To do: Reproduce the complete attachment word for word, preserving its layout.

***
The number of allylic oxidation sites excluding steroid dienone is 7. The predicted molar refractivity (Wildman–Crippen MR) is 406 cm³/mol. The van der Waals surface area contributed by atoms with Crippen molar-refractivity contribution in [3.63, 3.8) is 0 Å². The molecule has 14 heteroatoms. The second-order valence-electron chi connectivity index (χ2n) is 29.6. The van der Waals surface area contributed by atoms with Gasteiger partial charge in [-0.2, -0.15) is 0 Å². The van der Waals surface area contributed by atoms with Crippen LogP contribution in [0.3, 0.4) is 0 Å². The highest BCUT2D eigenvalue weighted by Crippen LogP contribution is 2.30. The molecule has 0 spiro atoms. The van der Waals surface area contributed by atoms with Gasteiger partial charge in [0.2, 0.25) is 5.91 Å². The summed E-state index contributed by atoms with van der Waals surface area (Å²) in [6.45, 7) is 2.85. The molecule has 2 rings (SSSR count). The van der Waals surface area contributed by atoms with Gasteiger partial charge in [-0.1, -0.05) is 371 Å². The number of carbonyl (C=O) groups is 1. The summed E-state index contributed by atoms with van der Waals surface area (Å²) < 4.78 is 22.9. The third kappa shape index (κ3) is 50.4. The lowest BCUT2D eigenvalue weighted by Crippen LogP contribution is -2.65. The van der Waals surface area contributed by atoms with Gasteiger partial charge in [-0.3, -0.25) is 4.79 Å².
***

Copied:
The number of allylic oxidation sites excluding steroid dienone is 7. The predicted molar refractivity (Wildman–Crippen MR) is 406 cm³/mol. The van der Waals surface area contributed by atoms with Crippen molar-refractivity contribution in [3.63, 3.8) is 0 Å². The molecule has 14 heteroatoms. The second-order valence-electron chi connectivity index (χ2n) is 29.6. The van der Waals surface area contributed by atoms with Gasteiger partial charge in [-0.2, -0.15) is 0 Å². The van der Waals surface area contributed by atoms with Crippen LogP contribution in [0.3, 0.4) is 0 Å². The highest BCUT2D eigenvalue weighted by Crippen LogP contribution is 2.30. The molecule has 0 spiro atoms. The van der Waals surface area contributed by atoms with Gasteiger partial charge in [0.2, 0.25) is 5.91 Å². The summed E-state index contributed by atoms with van der Waals surface area (Å²) in [6.45, 7) is 2.85. The molecule has 2 rings (SSSR count). The van der Waals surface area contributed by atoms with Gasteiger partial charge in [-0.1, -0.05) is 371 Å². The number of carbonyl (C=O) groups is 1. The summed E-state index contributed by atoms with van der Waals surface area (Å²) < 4.78 is 22.9. The third kappa shape index (κ3) is 50.4. The lowest BCUT2D eigenvalue weighted by Crippen LogP contribution is -2.65. The van der Waals surface area contributed by atoms with Gasteiger partial charge in [-0.3, -0.25) is 4.79 Å².